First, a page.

Publisher Adolf Landau
Adolf Yefimovich Landau, a prominent representative of the Haskala movement, played a leading role in early Jewish literature in the Russian language. A native of Riga, Landau took an active part in the cultural life of the capital in the 1870s-1890s. After 1871 he published ten volumes of collected historical and literary works "Yevreyskaya Biblioteka" ("The Jewish Library") in St. Petersburg. These included scholarly articles and journalism by the most outstanding representatives of the Jewish enlightenment - Lev Levanda, Lev (Leiba Yehuda) Gordon and others. The "Jewish Library" became a major Jewish publication and acquired wide popularity with the educated Jews of St. Petersburg and all of Russia, whose numbers were increasing.
From 1881 to 1899 Landau published the monthly magazine "Voskhod" (The Dawn) in Russian. It was the largest (and, after 1884, the only) Jewish periodical in the Russian language. Oriented towards the enlightenment, the magazine sought to achieve emancipation of the Jews, published the best works of Jewish Russian-language writers (Levanda, Grigory Bogrov, Semen Frug), articles on contemporary Jewry and numerous materials on Jewish history. It also published translations of Renan's historical works, the first Russian translation of Flavius Josephus' "Judaic Antiquities", and other works.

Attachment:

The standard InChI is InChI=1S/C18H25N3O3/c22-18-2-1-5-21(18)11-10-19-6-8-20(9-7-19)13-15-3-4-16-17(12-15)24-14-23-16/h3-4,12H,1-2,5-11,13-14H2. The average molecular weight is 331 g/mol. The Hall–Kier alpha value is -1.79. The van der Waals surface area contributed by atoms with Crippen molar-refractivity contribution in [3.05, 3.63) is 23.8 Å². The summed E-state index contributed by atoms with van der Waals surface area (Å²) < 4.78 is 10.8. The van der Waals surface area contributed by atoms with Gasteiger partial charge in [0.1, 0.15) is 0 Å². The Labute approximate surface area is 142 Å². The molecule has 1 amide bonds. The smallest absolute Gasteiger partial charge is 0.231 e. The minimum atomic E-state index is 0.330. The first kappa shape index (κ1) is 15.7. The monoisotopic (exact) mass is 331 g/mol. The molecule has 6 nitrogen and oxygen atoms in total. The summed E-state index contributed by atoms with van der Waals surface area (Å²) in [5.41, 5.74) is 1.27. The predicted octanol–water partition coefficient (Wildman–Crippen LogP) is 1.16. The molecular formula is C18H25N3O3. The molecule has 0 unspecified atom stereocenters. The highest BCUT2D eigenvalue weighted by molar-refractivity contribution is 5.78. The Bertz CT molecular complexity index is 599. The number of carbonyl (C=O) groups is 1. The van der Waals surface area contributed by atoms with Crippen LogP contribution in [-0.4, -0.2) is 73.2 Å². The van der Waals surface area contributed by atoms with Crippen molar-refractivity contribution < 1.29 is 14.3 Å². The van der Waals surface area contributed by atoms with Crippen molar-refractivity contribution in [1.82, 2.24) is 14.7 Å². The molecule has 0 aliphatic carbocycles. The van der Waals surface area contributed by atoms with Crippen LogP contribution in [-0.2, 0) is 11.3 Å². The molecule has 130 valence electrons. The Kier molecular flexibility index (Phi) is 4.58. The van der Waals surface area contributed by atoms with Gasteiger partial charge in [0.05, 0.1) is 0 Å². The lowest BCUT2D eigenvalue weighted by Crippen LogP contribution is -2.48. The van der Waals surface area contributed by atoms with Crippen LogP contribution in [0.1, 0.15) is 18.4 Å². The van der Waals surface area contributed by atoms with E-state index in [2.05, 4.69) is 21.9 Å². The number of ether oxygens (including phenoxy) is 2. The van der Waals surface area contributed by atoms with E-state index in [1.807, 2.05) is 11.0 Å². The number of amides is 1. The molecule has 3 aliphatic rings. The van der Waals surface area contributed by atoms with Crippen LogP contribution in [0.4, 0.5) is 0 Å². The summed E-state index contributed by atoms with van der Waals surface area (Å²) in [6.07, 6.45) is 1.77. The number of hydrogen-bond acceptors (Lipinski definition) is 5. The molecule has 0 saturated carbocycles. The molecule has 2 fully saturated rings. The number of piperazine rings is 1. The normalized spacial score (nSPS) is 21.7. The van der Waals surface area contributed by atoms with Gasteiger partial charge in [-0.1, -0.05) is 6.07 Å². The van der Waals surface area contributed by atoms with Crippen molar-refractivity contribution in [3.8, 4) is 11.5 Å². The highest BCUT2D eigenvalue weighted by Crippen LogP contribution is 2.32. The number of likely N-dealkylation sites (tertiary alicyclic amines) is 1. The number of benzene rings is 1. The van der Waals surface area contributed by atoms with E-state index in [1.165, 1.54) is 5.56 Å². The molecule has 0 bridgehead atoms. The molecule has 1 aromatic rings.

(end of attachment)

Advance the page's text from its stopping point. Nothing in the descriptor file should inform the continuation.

From 1882 to 1897, the "'Voskhod' Weekly Chronicle" was published as a weekly supplement to the magazine. The "Chronicle" played the role of a Russian-language newspaper for the whole of Russian Jewry during a very difficult time. The struggle for emancipation, and against anti-semitism, including official anti-semitism, exposed these publications to government sanctions. However, the magazine and its supplement were published until the end of the 19th century. Adolf Landau succeeded in creating a well-established publishing company, uniting the magazine, a publishing company and a printing office. Landau's publications were sold throughout Russia.
Adolf Landau's publications contributed to the development of Jewish studies in Russia. Publication of studies on Jewish history compiled by Jews themselves was the greatest achievement of the post-reform Russian-Jewish press. Published in Russian, works on Jewish history were accessible to educated Jewry as well as the Russian public. It was at this time that Ilya Orshansky, and Avraam Garkavy published their fundamental works. They not only laid down the scholarly basis for studies in Jewish history but also furthered Jewish national self-awareness.